Hitch #9 – Going Up, Going Down, and Going Home


Hitch 9…The last hitch of a somewhat turbulent summer on the PCT. Hitch nine started out with a bang in many ways: An 8 hour travel day from Downieville to Etna, stopping for groceries in a 112 degree Redding, and staying at Idlewild campground that night and heading up to the summit to meet everyone in the morning. We started at Etna Summit getting to meet our three eager volunteers; John from Napa, along with Brian and Raissa from the Bay area…although Raissa was born in Wisconsin, as well as two volunteer mule packers, Ken and Pattie, who were getting more experience with their own stock. From the trailhead, the hike was over 5 miles to Onion Creek Camp which was used mostly as a hunting camp. Matt and Sadie went ahead with the crosscut to log out the side trail off the PCT to Onion Creek Camp for easier access for the stock animals. Soon after, the rest of the crew flowed in and we began to set up camp. The camp had a meadow with a spring that had bees humming all around. When you closed your eyes, all you could hear was the low hum of the bees staying close to the water source. After a bit, Ellen, who works for the Klamath NF, came down with her mules and some bad news. Ken had been bucked off of his mule and thrown to the ground “pretty dramatically.” Ellen made the decision along with Ryan (WFR) and Ashley (EMT) that he needed to be evacuated because of the injury and medical history. Ellen called in the helicopter which had to find a place to land and let its engines cool because it was 115 degrees where it took off in Redding. Ken was loaded into the helicopter and taken to a local hospital where he was released and is doing just fine, thankfully. Afterwards, the crew regrouped and continued setting up camp and getting ready for the next day of work.
Our first task every morning was to hike a mile up to the PCT from camp. Then we would hike a beautifully graded 5 mile section of trail through the Marble Mountains to where our work site began. The sun peeking through the smoke from the fires in the area and the fog from ocean (50 miles as the crow flies) made for an excellent beginning to the day. Our first day was our most productive in numbers with 5,135 ft of trail cleared, with the nickname of “Powerhouse” given to our motivating volunteer John. His work ethic and ‘lead by example’ attitude was very easy to follow for our crew and the other volunteers. Ashley, Ryan, Brian and Dan took turns on tread, as it had started to outslope. While the rest: Matt, John, Raissa and Sadie stuck with brushing for the first day. The next three days brought about more tread and brush work. The last day, Ian, from the PCTA came out with ice cold Powerade for our thirsty crew. In the end, 7,100 more feet were taken care of by our crew and volunteers as we watched ‘through hikers’ pass by and give thanks for our work. Our volunteers had fun going through all of the typical riddles that the rest of the team heard earlier in the season. Those organic chemists would not give up and cracked most of the riddles thrown their way.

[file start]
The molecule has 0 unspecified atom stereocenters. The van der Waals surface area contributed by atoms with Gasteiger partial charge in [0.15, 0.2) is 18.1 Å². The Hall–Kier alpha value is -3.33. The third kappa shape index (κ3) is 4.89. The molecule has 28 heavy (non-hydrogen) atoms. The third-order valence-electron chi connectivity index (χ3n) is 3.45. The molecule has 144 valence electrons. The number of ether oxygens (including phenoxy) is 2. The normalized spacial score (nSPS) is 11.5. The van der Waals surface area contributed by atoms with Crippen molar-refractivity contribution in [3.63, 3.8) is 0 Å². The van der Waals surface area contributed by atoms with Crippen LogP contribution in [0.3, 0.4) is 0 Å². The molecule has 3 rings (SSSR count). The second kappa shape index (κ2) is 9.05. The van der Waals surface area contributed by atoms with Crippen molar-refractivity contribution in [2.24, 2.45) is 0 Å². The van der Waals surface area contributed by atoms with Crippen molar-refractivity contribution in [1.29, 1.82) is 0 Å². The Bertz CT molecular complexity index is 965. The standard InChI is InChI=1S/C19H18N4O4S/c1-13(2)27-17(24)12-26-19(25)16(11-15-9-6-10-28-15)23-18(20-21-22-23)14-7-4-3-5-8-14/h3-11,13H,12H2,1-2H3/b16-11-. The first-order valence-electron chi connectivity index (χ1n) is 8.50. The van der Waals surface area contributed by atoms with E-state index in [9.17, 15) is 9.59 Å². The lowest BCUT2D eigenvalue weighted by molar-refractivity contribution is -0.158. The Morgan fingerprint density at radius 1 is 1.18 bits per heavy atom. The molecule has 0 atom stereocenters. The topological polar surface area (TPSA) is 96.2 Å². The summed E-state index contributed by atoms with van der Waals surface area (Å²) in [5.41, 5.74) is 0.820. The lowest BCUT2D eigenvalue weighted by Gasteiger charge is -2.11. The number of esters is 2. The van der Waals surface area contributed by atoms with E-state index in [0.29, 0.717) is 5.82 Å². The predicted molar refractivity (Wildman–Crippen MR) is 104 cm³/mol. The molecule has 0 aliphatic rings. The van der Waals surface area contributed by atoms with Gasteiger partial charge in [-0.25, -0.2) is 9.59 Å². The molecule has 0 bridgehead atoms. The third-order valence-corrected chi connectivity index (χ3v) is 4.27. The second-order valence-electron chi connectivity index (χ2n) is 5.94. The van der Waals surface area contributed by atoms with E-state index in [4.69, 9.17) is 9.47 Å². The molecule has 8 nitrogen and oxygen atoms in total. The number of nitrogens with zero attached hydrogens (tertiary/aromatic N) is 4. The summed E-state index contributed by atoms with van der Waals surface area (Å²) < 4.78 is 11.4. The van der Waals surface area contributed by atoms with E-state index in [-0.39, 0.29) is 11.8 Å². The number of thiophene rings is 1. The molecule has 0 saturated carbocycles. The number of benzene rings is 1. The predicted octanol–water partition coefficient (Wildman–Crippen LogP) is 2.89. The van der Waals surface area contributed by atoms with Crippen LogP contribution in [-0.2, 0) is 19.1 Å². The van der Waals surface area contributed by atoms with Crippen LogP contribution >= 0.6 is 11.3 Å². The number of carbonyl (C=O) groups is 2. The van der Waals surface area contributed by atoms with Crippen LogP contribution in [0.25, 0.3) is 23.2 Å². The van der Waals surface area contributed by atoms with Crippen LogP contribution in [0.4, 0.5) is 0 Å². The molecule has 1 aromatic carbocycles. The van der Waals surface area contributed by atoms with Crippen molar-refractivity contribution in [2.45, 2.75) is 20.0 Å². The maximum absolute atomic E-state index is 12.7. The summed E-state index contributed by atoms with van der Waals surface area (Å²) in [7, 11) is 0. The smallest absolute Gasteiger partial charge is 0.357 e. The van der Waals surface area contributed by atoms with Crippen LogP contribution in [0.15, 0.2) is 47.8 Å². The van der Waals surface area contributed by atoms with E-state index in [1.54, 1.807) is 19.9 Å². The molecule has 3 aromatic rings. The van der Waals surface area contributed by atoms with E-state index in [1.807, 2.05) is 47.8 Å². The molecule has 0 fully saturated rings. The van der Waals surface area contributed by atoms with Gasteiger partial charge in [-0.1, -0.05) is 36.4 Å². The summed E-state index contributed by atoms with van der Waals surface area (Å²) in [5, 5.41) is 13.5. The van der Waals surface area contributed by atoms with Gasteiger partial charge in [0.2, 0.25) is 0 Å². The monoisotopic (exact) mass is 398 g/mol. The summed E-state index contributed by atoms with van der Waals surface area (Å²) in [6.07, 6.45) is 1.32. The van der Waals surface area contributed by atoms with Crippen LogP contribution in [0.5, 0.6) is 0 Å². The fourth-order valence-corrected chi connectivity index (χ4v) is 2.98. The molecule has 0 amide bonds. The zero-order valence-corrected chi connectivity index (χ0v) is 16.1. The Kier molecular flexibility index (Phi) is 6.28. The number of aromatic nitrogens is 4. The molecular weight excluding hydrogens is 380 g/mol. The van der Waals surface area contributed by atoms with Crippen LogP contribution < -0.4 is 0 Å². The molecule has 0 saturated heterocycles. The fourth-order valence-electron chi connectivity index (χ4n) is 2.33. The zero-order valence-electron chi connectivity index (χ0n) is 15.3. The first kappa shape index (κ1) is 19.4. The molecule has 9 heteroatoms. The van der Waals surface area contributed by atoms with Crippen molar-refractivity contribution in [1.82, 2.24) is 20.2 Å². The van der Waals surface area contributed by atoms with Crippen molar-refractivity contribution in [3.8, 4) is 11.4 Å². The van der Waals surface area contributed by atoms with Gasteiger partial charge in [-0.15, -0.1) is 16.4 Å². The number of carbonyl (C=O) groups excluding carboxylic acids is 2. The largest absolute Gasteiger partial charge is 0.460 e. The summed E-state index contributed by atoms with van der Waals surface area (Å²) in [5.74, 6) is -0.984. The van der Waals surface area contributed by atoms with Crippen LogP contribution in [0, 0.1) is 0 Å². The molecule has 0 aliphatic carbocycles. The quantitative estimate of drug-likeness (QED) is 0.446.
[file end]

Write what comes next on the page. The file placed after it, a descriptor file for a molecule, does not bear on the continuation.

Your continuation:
As day six rolled around, we ended up packing up all of our gear on the mules and our backs and hiking out. Saying goodbye to Brian and Raissa, we headed into town for a meeting and interview for the Search Institute. Ryan our PL had his hour long meeting, then it was time for the crew members. During this we were put in a position to reflect upon the work that we had done that summer and how it had affected us. It was really interesting and insightful to hear the other group members share what this experience had meant to them. Everyone had different things to say, but we all came out of the interview a little lighter and realizing that this team was coming to an end and the “real world” was soon to follow. We headed back to Idlewild, where we would spend the next few nights camping, for our last remaining days.
Our next project was right off of Etna Summit. There were some tread issues that needed to be dealt with as well as an ineffective rock retaining wall to be taken out. This part of the trail was above the road so we had to be mindful when taking out each rock and moving it down off the trail. The last day of work, Sam from the Klamath NF came out to the field to work with us and show us some skills. It was a great way to wrap up a long hitch and the last that we would be on together as a crew. We ended up tearing through 15,235 feet of the PCT brushing, repairing tread and deconstructing rock walls. It was a phenomenal way to end up the season with great volunteers and beautiful views. What better way to send off your fellow crew members than with a grandiose amount of work accomplished? The SCA never fails to test members personal boundaries and growth in situations like this. Our crew has worked patiently and hard for this moment from day one and it was a big exhale when it was all said and done. The best of luck to all our our members and hopes that we will all continue to learn and push ourselves to become better educators and conservationists. Until we meet again remember to respect the earth as you would yourself because there is only one.